Though more research must continue to be done to streamline standardization across research groups, clinical advancements are abundant thus far and the potential that exosomes present allows for much more to be explored. Isolation, detection, and analyzation of exosomes are ongoing fields of study, and can be done via a few different methods, with the source of exosomes coming from bodily fluids or supernatant cells.

To isolate, scientists use techniques such as immunoaffinity capture (beads), precipitation, differential centrifugation and/or size exclusion filtration, each of which comes with its advantages and disadvantages. One of the oldest, most-used methods is the use of immunoaffinity beads, typically coated with specific antibodies that bind to exosomes. The most common marker proteins used are tetraspanins CD9, CD63 and CD81, with some use of CD37, CD53 and CD82. These tetraspanins are easy to identify and are capable of separating EVs from complex samples and yield the highest purities.

Once the exosomes are bound to the conjugates, the RNA, DNA, or various proteins can be isolated, or more antibodies can be added to the exterior of those exosomes attached to the magnetic bead and then flow cytometry can be carried out. Precipitation provides a quick method of isolating exosomes but does not provide great purity. At this level, both DNA and RNA can be isolated. Differential centrifugation is found to be one of the best methods to isolate exosomes, especially in the way of purities, although it is time-consuming. Finally, size-exclusion filtration proves to be the best and purest technique by use of chromatography, but it is not quantitative and produces a lower yield. Knowing the distinct pore size of a membrane and filtering out exosomes in this way is an alternative approach, but clogging tends to be a common issue, and it is time-consuming.

FAQs: Digital Catalogs:


Exosome Visualization

iFluor® 555-Wheat Germ Agglutinin (WGA) Conjugate
Live HeLa cells were stained with iFluor® 555-Wheat Germ Agglutinin (WGA) Conjugate (red) at 5 µg/mL for 30 minutes followed by Hoechst 33342 (blue). Image was acquired using fluorescence microscopy using Cy3/TRITC and DAPI filter set.
Staining agents commonly used are fluorescent conjugates such as Wheat Germ Agglutinin (WGA), Annexin V, Cholera Toxin Subunit B (CTB), and Concanavalin A (ConA), each of which is a carbohydrate-binding protein that carries its own affinity for a reaction, be it red-blood cell labeling, apoptosis detection, or glycoprotein binding. Membrane labeling can be done by use of lipophilic fluorescent dyes (carbonaceous, FM, PKH), and the formation of a membrane analog, effectively marking the membrane components. Which staining agents to use largely depends on the cell type being analyzed and the occurrence or distribution of each target.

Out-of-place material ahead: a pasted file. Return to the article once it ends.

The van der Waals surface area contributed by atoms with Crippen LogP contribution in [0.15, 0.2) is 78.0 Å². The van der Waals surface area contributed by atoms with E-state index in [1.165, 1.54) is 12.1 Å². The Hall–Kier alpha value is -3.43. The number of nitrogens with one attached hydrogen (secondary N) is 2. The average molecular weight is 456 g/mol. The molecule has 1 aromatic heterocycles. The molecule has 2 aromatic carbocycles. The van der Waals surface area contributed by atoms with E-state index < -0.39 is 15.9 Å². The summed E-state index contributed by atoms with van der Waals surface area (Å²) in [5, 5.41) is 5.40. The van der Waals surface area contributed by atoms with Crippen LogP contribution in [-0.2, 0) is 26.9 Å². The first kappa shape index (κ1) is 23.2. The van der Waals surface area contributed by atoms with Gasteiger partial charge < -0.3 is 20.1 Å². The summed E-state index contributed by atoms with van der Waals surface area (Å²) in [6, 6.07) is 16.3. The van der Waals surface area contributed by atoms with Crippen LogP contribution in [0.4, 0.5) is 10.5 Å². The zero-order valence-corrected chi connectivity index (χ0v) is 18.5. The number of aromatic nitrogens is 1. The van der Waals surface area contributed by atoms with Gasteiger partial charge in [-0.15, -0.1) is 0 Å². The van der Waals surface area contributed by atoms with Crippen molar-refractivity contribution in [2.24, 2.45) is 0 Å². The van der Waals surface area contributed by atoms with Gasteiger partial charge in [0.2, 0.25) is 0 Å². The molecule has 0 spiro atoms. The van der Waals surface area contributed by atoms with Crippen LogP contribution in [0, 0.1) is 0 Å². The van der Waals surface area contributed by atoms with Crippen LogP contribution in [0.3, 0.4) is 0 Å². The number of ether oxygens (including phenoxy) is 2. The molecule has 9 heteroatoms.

Quantification of exosomes will continue to be an active discipline of study amongst researchers, to detect the slightest of pathological changes with minimal preparation of a given sample, and with high yield and purity. Currently, technologies being used to quantify exosomes look at factors such as the stoichiometry of miRNAs within each exosome. Advanced nanoparticle tracking analysis uses light scattering, which determines the size and count of exosomes within a suspension flow chamber. Another method called Tunable Resistive Pulse Sensing (TRPS) provides information on the concentration and size of the exosomes in solution through a distinct nanopore. Other techniques include surface plasmon resonance, where concentration of EVs in solution can be determined by use of surface-based sensors, and enzyme-linked immunosorbent assay, or ELISA, a broader look at the specific markers associated with particular materials inside the exosome.

Further analyzation of EVs can be accomplished by methods such as the Western blot, mass spectrometry, electron microscopy, or flow cytometry. Like isolation, the ways in which scientists can analyze exosomes have their benefits and drawbacks. With Western blots, though providing the presence of EV markers, researchers are unable to look at proteins at a single level and this technique requires large samples and can be laborious. Mass spectrometry is also unable to be analyzed at a single level, is more sensitive and requires expertise in the set-up and operation. Electron microscopy is useful in immunostaining but has its challenges and can be studied only a few at a time.

Flow cytometry, by far the most robust of the commonly used platforms, allows for the study of multiple surface markers on EVs to be screened at one time, is quick and widely available, and goes as far as measuring the individual properties of the particles involved. Like everything else in a lab setting, there is room for error and results can be affected by less suitable storage methods or contamination issues.

Table 1. iFluor® wheat germ agglutinin conjugates for live and fixed cells.

Product name
Ex/Em (nm)
Filter Set
Unit Size
Cat No.
iFluor® 350-Wheat Germ Agglutinin ConjugateMembrane-impermeant345/450DAPI1 mg25525
iFluor® 488-Wheat Germ Agglutinin ConjugateMembrane-impermeant491/516FITC1 mg25530
iFluor® 532-Wheat Germ Agglutinin ConjugateMembrane-impermeant537/560Cy3/TRITC1 mg25532
iFluor® 555-Wheat Germ Agglutinin ConjugateMembrane-impermeant557/570Cy3/TRITC1 mg25539
iFluor® 594-Wheat Germ Agglutinin ConjugateMembrane-impermeant588/604Texas Red1 mg25550
iFluor® 647-Wheat Germ Agglutinin ConjugateMembrane-impermeant656/670Cy51 mg25559
iFluor® 680-Wheat Germ Agglutinin ConjugateMembrane-impermeant684/701Cy51 mg25560
iFluor® 700-Wheat Germ Agglutinin ConjugateMembrane-impermeant690/713Cy51 mg25561
iFluor® 750-Wheat Germ Agglutinin ConjugateMembrane-impermeant757/779Cy71 mg25562